GIS CRA Assessment Area Regulatory Guidelines

 

Building and evaluating an institution's assessment area is crucial for CRA compliance. We “integrate” customer and account data, application data and CRA investments together with enhanced market data, into our GIS-based analytics to help you understand who and where the customer is located. In addition, we help institutions build laser-focused marketing to ensure that the outreach includes all areas. This includes both deposits and loans and other activities.

These are the regulatory rules for defining an assessment area under the proposed OCC modernization for CRA compliance. The banking assessment ares are based on guidance provided in the OCC Bulletin 2020-99| November 9, 2020 - Community Reinvestment Act: Key Provisions of the June 2020 CRA Rule and Frequently Asked Questions. a link to the release is provided here - https://www.occ.gov/news-issuances/bulletins/2020/bulletin-2020-99.html Please review the OCC Bulletin. This page will be updated frequently as more details become available. Please check back frequently for more information.

The OCC, as proposed in the CRA modernization, requires that a bank’s assessment areas be at least a whole county or county equivalent, unlike the current framework which provides that banks may include only the portion of a political subdivision, such as a county, that it reasonably can be expected to serve.

Assessment areas are generally described for purposes of the final regulations as “each location where the bank maintains a main office, a branch, or a non-branch deposit-taking facility that is not an ATM as well as the surrounding locations in which the bank has originated or purchased a substantial portion of its qualifying retail loans.” Assessment areas must not reflect illegal discrimination and may not arbitrarily exclude low or moderate-income (LMI) census tracts.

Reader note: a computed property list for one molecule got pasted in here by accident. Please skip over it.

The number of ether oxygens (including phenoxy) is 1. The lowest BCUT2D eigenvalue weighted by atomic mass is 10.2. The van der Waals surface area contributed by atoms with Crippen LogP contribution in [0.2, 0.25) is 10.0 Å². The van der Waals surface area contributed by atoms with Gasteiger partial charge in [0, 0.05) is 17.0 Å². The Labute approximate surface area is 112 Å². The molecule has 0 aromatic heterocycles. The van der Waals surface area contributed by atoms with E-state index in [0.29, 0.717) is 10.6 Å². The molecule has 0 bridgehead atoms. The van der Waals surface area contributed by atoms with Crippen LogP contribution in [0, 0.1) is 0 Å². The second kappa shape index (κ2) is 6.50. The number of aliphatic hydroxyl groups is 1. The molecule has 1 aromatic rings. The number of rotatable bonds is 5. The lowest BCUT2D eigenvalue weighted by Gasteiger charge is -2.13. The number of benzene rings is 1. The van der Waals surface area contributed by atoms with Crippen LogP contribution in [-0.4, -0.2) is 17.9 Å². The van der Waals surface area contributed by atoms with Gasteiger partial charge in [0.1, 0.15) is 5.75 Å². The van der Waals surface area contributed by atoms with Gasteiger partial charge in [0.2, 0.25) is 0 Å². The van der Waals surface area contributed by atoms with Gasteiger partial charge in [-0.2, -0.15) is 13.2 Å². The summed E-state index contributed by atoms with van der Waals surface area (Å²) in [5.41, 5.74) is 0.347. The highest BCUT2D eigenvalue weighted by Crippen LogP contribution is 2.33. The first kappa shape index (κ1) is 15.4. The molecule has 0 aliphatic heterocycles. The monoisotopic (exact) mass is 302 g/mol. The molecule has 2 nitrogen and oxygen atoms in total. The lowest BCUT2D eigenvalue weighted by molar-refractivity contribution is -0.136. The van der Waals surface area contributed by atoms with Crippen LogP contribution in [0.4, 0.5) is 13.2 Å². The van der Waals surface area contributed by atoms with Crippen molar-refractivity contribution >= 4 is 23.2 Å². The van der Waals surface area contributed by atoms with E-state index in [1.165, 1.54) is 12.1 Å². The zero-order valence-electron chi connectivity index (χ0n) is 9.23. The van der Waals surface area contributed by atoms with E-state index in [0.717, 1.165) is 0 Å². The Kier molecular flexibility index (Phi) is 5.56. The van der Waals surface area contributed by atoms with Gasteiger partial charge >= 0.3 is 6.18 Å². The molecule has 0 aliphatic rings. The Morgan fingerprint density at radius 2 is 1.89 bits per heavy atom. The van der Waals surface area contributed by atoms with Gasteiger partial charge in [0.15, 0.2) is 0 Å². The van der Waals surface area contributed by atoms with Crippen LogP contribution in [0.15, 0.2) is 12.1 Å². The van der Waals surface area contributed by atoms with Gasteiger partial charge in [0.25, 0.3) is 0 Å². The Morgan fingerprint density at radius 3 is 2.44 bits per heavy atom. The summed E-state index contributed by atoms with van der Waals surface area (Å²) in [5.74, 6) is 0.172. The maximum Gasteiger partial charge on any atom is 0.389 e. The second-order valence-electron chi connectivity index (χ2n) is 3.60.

Banks that will be evaluated under the general performance standards and GIS can help you understand all of your lending distributions, deposits and CRA activities.

The Retail lending distribution test details include:

The retail lending distribution test will be performed on a bank’s major retail lending product line (or lines if more than two retail lending product lines comprise more than 15 percent of a bank’s retail lending). Once a major retail lending product line is identified, the OCC will conduct the distribution test on an assessment area having at least 20 loans in each year of the evaluation period, represented by originations (purchased loans are not included in the retail lending distribution test). The tests will assess the number of qualifying retail loans in LMI geographies and to LMI individuals, CRA-eligible businesses, and CRA-eligible farms.

Geographic test. To determine if a bank is meeting the credit needs of its communities, the OCC will conduct a geographic test on the bank’s major product line or lines. The comparators are as follows:

  • mortgage – percent of owner-occupied housing units and the percent of peer mortgage loans in the assessment area’s LMI geographies (a bank’s lending in LMI geographies is specific to only LMI individuals and does not include loans made to middle- or upper-income borrowers);
  • small loan to a business (defined as a loan no greater than $1.6 million) – percent of businesses and the percent of peer business loans in the assessment area’s LMI geographies; and,
  • small loan to a farm (defined as a loan no greater than $1.6 million) – percent of farms and the percent of peer farm loans in the assessment area’s LMI geographies.
  • Borrower test. To determine if a bank is meeting the needs of LMI borrowers, the OCC will conduct a borrower test on the bank’s major product line or lines. The comparators are as follows:

  • mortgage – percent of LMI families and the percent of peer mortgage loans in the assessment area to LMI borrowers;
  • loans to CRA-eligible businesses – percent of CRA-eligible businesses (defined as having gross annual revenue no more than $1.6 million) and percent of peer loans in the assessment area to CRA-eligible businesses;